Wednesday, November 12, 2008

When Dad Doesn't Want to Know

I'm sure I'm not the only one who has this issue--Dad doesn't want to know what TJEd is all about.   I'm the one who wanted to homeschool our kids and talked with my husband about it.  He went and visited with my sis and bil- who homeschool- and became okay with the idea of homeschooling.  So with that, I began my journey of deciding how I wanted to teach my children.  I knew some things I didn't want
1.  No Textbooks-  I knew they only contained what the editors wanted to put forward.
2.  No School at Home-  for me this came after fighting with my oldest, b/c "that's not how we do it in school."
3.  Kids thinking Learning only happens at/during school-  even though I went to PS, my parents always showed me that learning is all around.
So with those things in mind I began my journey.  Shiloah introduced me to TJEd, and I KNEW this is what was right for my family.  I tried to share with my husband how I wanted our home set up.  I began to explain the important points of TJEd.  He wasn't really interested, instead he told me that homeschooling is my thing, and that I can do what ever I want.  However, over the last couple of months,  he keeps telling me that he doesn't think the kids are learning anything.  We had planned on attending a Face to Face seminar, but that didn't happen.  We have "A Thomas Jefferson Education", "The Home Companion", and "A Leadership Education," but DH doesn't want to read any of them. I guess here's the big dilemma, DH doesn't like to read.  In the 8 years we've been married he's read 6 books.  How do I get my husband involved?  We started holding FECs which seems to help DH know what's going on with each of the kids.  I've finally realized that I need to utilize my husbands strengths.  He's very handy, and can teach the kids things that I can't-- like making campfires.


texasblu said...

My husband had that mentality for a long time. He still does to a degree. I just asked him to come along to colloquia with me, or to Basic Training, etc. Association and listening to other Dads who HAD done the reading really helped. He also listened to some of the cds.

He'll come along eventually. Just move along and keep inviting him - never shut him out. when he makes a baby step, celebrate it in gratitude. These things usually peek an interest. Also, even though it would be ideal, I've come to accept that we're together for a reason - my husband's talents and contributions are different from mine (even his mission), and if that means he gives me free reign without contributing to the home school, I'm fine with that. I celebrate that he isn't fighting me. He used to get worried and now he's the one quoting me back to myself when I feel edgy. :)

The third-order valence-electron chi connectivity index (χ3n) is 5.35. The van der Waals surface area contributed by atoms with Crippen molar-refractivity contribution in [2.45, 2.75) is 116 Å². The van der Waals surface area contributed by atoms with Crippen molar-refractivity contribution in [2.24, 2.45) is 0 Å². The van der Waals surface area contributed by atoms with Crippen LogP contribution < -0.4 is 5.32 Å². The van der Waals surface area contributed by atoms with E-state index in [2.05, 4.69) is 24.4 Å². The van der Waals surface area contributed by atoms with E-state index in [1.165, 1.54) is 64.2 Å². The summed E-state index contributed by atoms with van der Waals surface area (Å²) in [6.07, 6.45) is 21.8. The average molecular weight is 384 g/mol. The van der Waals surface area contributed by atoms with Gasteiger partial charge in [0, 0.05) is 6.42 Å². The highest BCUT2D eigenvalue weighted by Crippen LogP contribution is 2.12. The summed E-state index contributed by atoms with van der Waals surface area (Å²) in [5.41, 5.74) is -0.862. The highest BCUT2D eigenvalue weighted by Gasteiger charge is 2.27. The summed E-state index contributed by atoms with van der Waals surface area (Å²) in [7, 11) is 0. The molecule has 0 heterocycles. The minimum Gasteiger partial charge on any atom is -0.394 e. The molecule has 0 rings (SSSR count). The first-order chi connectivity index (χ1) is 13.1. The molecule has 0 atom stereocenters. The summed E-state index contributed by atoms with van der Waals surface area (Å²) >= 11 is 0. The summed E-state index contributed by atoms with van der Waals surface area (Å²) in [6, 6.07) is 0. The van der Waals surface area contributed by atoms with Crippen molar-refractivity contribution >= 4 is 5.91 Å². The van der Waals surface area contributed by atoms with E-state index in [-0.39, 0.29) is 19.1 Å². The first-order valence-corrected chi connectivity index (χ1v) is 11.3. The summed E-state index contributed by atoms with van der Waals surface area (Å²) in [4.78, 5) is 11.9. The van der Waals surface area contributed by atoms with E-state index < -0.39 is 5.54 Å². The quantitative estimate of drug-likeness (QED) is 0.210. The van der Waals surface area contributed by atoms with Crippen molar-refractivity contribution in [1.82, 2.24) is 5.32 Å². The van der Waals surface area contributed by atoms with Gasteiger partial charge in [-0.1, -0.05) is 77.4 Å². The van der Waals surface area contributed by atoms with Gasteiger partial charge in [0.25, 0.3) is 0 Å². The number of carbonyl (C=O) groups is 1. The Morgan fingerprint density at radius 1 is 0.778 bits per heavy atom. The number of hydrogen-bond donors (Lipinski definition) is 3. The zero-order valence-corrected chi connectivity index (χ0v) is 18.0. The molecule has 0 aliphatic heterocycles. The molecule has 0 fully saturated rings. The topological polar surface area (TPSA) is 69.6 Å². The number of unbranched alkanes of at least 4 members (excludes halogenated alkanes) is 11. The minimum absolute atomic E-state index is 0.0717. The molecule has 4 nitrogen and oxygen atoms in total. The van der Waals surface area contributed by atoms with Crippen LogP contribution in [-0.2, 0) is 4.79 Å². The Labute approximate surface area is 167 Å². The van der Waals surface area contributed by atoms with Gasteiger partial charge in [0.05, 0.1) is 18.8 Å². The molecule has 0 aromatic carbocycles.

Marie said...

My parents had the opposite problem, my dad read about, loved, and wanted homeschool for his kids, but without my mom's support it didn't happen. She came around after 4 kids went through public school, and now they're homeschooling no.'s 5, 6, and 7. I guess, first of all be grateful for what you have. You can homeschool if mom's into it and dad's lukewarm, but not usually the other way around (unless he's a stay-at-home dad.)
Also, I've found with my husband, he likes to read his own books, but he'll often let me read mine aloud to him. I don't know if your husband would be patient with that.
The other thing is celebrate points of agreement. TJEd (and even more homeschool) is not about a specific set of specifications and curriculums. Find what works for your family, and rejoice in agreement. If he doesn't like textbooks either, be glad that there's no fight on that. Or if he values hands on learning, point out times that you do that with your kids, and invite him to participate.
Even my parents, on their 26th year of marriage and 7th kid worry about if this 9 yr old is learning enough, or if there on track in their educating him. Instead of being defensive about what he thinks your kids aren't learning, share with each other your uncertainties, say "I've been concerned about that too, I've thought of trying this... any ideas?" Share that you're both slightly fearful, but doing your best, and have hope in the long term outcome.
This sounds super preachy, especially coming from someone as young and inexperienced as me. Take what you like and leave the rest, I won't be offended :)

Heidi A. said...

I was so glad to find your blog.
I've been in the same situation for the 9 yrs. that I've homeschooled. I'm actually a single-parent and have never had any support (much to the contrary) from my former husband - so, I know what a challenge it is.
Bless you for your willingness to do what you feel to do despite the opposition or lack of support. I've often felt that sometimes the promptings come through the women as we, by nature, are often the more spiritual creatures!

But, the family and children are blessed with homeschooling. They learn so much even when there aren't pages of 'busywork' to show for it.

It's hard to change the 'traditions of the fathers' when that is all that a person has known in the past. But, if the "true aim of education is the education of the heart" then you're well on your way!

I would love to add you to our new list for homeschool Mom bloggers if you are interested. (just go to the site and add your name)

If your husband would be open to looking at it he'd find links to all sorts of homeschooling groups and families and would know that it's a growing movement with many excellent people choosing it as a great and wonderful option.